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A 400-Year Temperature History Derived from Glacial Data
Volume 8, Number 11: 16 March 2005

According to the author of this intriguing paper (Oerlemans, 2005), "a temperature history for different parts of the world [was] constructed from 169 glacier length records."  This is a well-crafted statement; for being based on glacial data only, there is no guarantee that the result applies to the globe as a whole, as glaciers are found over only a tiny portion of it.  We also note that the new temperature history is but a first-order approximation of reality, for glaciers are very individualistic entities that are hard to fit into a single mold, and many assumptions had to be made, and short-cuts taken, in the process of translating temporal changes in glacier length data into temperature data.  All things considered, however, Oerlemans likely did about as good a job in this regard as could reasonably be expected.

So, to get right to the heart of the subject, what do Oerlemans' findings suggest about the hockeystick temperature histories of Mann and company (Mann et al., 1998, 1999; Mann and Jones, 2003)?

First of all, because the new temperature history only spans a four-century period of time (1600-2000), it cannot tell us anything definitive about the most contentious aspect of the hockeystick temperature history, i.e., its failure to provide any indication whatsoever of the existence of the Medieval Warm Period, which has been detected in many dozens of research papers we have reviewed on our website that were published subsequent to the hockeystick's creation, as well as many dozens of papers that preceded it and were either knowingly ignored or dismissed out-of-hand by Mann et al.

With respect to the Little Ice Age, however, which also is nowhere to be seen in the Mann et al. hockeystick representations of earth's climatic history, the new glacial temperature record does tell us something important.  It indicates that the Little Ice Age was a very real phenomenon, and that it was reasonably globally-synchronous, with 96 of the records upon which it is based coming from the European Alps, 27 from Northwest America, nine from Central Asia, eight from Scandinavia, eight from the Caucasus, six from Patagonia, five from Tropical Africa, four from Iceland, three from Svalbard, two from Irian Jaya, two from New Zealand, one from South Greenland, and one from Jan Mayen.  What is more, the fact that the hockeystick temperature history totally misses the Little Ice Age makes it just that much easier to understand how it also could totally miss the Medieval Warm Period.  So perhaps the glacial-based temperature record does imply something about this aspect of the hockeystick temperature record after all.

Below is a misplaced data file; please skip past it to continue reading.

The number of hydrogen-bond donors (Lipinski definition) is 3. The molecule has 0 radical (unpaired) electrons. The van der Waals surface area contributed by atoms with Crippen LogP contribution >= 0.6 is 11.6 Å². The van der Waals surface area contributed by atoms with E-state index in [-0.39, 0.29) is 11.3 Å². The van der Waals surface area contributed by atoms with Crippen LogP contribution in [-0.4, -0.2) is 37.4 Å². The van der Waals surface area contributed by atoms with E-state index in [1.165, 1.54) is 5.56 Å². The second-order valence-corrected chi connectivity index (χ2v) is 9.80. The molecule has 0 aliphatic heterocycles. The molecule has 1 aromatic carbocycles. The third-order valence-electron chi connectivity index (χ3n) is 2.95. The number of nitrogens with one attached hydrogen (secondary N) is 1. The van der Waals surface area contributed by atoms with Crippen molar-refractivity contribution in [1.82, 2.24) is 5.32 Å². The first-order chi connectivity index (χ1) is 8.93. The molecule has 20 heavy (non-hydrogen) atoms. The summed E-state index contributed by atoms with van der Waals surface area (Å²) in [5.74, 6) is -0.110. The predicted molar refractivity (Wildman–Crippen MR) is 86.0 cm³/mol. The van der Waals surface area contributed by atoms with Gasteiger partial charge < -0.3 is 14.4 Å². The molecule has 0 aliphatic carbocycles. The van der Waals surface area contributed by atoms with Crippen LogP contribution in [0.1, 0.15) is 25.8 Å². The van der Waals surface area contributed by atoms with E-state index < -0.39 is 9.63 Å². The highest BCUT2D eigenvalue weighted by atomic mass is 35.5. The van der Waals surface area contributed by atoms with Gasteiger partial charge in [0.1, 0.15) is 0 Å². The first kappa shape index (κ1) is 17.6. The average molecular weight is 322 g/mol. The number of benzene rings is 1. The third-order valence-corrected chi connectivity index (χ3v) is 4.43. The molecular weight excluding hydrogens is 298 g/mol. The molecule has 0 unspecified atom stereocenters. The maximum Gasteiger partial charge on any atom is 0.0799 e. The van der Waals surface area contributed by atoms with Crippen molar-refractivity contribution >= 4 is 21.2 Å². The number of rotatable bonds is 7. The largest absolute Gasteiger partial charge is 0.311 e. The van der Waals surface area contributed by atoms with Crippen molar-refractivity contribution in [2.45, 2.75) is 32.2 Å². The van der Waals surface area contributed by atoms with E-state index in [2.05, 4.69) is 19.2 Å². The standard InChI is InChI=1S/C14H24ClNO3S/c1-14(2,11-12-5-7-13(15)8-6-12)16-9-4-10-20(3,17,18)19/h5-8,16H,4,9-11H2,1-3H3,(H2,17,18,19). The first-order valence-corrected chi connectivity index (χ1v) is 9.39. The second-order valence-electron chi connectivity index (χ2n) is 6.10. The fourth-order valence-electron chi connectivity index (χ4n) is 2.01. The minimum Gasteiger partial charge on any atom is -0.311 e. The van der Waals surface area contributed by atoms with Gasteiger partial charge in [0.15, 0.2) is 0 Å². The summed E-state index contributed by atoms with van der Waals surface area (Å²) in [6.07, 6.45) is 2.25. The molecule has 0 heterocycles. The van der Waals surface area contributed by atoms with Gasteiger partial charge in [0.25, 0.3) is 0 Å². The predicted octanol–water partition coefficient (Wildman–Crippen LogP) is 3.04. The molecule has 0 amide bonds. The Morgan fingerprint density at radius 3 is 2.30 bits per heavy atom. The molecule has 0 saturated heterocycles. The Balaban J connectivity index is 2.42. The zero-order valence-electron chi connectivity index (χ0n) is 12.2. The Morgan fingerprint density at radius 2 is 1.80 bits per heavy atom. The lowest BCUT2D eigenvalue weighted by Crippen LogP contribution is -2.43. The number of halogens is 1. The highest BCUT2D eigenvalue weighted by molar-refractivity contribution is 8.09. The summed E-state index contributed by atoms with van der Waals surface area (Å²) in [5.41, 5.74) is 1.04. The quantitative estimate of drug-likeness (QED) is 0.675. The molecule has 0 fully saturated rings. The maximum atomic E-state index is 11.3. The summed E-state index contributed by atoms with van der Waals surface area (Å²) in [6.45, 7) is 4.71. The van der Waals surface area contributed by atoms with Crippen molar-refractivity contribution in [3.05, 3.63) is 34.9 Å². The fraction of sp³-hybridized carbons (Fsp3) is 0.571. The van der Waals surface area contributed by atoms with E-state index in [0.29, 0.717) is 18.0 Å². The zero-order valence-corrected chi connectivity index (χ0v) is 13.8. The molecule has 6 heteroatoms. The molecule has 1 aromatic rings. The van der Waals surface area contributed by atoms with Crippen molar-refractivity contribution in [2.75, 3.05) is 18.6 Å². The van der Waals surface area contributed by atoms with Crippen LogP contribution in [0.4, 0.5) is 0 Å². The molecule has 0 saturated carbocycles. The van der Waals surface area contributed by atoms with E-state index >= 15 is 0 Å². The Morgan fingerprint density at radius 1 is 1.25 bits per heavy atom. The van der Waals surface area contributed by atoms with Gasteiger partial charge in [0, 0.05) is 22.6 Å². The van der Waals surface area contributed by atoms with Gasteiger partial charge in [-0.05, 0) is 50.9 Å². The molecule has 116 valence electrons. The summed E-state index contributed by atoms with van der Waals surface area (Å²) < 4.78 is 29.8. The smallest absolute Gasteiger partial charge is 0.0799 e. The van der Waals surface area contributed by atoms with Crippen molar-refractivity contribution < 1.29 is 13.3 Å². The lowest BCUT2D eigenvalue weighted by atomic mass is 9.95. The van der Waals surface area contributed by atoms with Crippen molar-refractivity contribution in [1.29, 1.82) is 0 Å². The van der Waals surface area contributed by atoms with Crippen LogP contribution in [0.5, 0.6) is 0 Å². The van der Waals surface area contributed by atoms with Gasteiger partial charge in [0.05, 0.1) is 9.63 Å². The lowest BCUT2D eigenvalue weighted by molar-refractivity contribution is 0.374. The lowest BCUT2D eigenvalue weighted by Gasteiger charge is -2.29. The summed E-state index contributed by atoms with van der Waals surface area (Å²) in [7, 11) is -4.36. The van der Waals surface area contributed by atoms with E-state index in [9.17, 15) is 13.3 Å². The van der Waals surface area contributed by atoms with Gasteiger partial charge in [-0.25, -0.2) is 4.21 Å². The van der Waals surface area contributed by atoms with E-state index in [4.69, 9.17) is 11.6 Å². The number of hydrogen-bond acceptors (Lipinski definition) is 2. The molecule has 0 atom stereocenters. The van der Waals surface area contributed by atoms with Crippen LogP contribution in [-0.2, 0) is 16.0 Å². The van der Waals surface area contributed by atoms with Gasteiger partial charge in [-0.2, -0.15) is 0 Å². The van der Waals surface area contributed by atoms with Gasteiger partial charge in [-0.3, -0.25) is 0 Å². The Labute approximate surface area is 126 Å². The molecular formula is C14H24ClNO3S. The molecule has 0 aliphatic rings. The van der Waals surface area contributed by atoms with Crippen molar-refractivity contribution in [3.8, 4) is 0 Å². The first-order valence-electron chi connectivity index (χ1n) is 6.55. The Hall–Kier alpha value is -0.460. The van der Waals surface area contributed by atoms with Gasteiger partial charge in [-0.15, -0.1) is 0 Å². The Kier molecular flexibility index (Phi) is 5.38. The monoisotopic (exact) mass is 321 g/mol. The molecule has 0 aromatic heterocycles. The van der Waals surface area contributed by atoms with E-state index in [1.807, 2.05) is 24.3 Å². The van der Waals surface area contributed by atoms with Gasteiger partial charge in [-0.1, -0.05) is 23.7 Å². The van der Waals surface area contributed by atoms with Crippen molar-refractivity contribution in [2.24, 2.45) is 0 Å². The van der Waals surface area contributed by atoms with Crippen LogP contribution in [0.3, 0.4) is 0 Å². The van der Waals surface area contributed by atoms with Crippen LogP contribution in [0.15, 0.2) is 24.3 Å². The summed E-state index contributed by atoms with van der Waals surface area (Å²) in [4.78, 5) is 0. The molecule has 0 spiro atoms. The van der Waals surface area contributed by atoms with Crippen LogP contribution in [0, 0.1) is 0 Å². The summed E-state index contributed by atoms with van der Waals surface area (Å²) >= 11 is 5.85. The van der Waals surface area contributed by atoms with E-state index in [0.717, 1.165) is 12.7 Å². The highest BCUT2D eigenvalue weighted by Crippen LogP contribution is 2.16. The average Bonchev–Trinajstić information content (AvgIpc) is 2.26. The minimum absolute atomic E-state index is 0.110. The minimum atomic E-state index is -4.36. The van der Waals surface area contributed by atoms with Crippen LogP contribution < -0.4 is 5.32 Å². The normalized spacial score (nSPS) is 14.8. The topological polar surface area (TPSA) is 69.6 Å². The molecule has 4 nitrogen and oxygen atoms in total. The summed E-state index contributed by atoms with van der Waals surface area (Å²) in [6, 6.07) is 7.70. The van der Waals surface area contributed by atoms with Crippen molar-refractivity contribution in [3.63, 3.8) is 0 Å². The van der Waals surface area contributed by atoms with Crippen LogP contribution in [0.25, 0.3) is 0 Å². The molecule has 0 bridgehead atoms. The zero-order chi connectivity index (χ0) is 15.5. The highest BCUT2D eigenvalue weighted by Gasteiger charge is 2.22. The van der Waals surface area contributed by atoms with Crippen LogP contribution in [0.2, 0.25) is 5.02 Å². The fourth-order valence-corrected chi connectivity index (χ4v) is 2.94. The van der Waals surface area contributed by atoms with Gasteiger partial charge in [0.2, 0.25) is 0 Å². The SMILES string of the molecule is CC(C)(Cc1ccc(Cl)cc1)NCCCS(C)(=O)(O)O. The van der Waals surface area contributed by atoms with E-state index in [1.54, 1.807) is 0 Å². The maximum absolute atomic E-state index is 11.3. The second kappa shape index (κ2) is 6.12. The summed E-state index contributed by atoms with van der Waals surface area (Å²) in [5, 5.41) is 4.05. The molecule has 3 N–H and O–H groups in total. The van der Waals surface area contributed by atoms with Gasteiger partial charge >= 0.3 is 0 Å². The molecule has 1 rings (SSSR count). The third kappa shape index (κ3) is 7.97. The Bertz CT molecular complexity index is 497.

Another important observation of Oerlemans is that the glacial-based dataset "suggests that the Little Ice Age was at its maximum around 1800 rather than at the end of the 19th century as seen in some other temperature proxies (Mann and Jones, 2003)."  In fact, whereas the warming that led to the development of the Modern Warm Period begins about 1855 in the glacial-based record, the Mann et al. record does not show it starting until 1910!

The biggest question of all, however, is what happened over the final two decades of the 20th century.  Mann et al. terminated their largely tree-ring-based reconstruction and continued their history with the instrumental temperature record.  This tactic enabled them to utilize temperatures that may well have been significantly inflated by urban heat island effects, and it allowed them to ignore tree-ring-based temperature reconstructions that did not indicate nearly as much warming as the instrumental record did over this period.  So what does the glacial-based temperature history reveal?

Unfortunately, the number of glaciers with records extending all the way to the year 2000 is but a small fraction of the number that provided data over the bulk of the 20th century; and Oerlemans thus terminated his temperature history at about 1990.  However, if one looks at the stacked records of all glacier length data that do extend to the end of the 20th century, which Oerlemans presents in his Figure 2B, one sees that for both the plots of all glaciers and Alps excluded, mean glacial retreat ceases and is actually replaced by glacial advance over the last few years of the 1990s, so that mean glacial length ends up at a value that is equivalent to what it was between about 1975 and 1985, where glaciers exhibited little to no trend for about ten years; and over that period of time (1975-1985), the mean temperature of Orelemans' glacial-based reconstruction was actually less than what it was in 1940!

Clearly, it is tremendously important that the missing glacier lengths for this period of time, as well as for the first few years of the new millennium, be acquired as soon as is humanly possible; for much is riding on what they have to tell us.  From what we have seen so far, it looks like it will be a strong confirmation of what the IPCC and its climate-alarmist friends simply refuse to acknowledge, i.e., that the hockeystick is not only broken, it is shattered.

Sherwood, Keith and Craig Idso

Mann, M.E., Bradley, R.S. and Hughes, M.K.  1998.  Global-scale temperature patterns and climate forcing over the past six centuries.  Nature 392: 779-787.

Mann, M.E., Bradley, R.S. and Hughes, M.K.  1999.  Northern Hemisphere temperatures during the past millennium: Inferences, uncertainties, and limitations.  Geophysical Research Letters 26: 759-762.

Mann, M.E. and Jones, P.D.  2003.  Global surface temperatures over the past two millennia.  Geophysical Research Letters 30: 10.1029/2003GL017814.

Oerlemans, J.  2005.  Extracting a climate signal from 169 glacier records.  Sciencexpress / / 03 March 2005.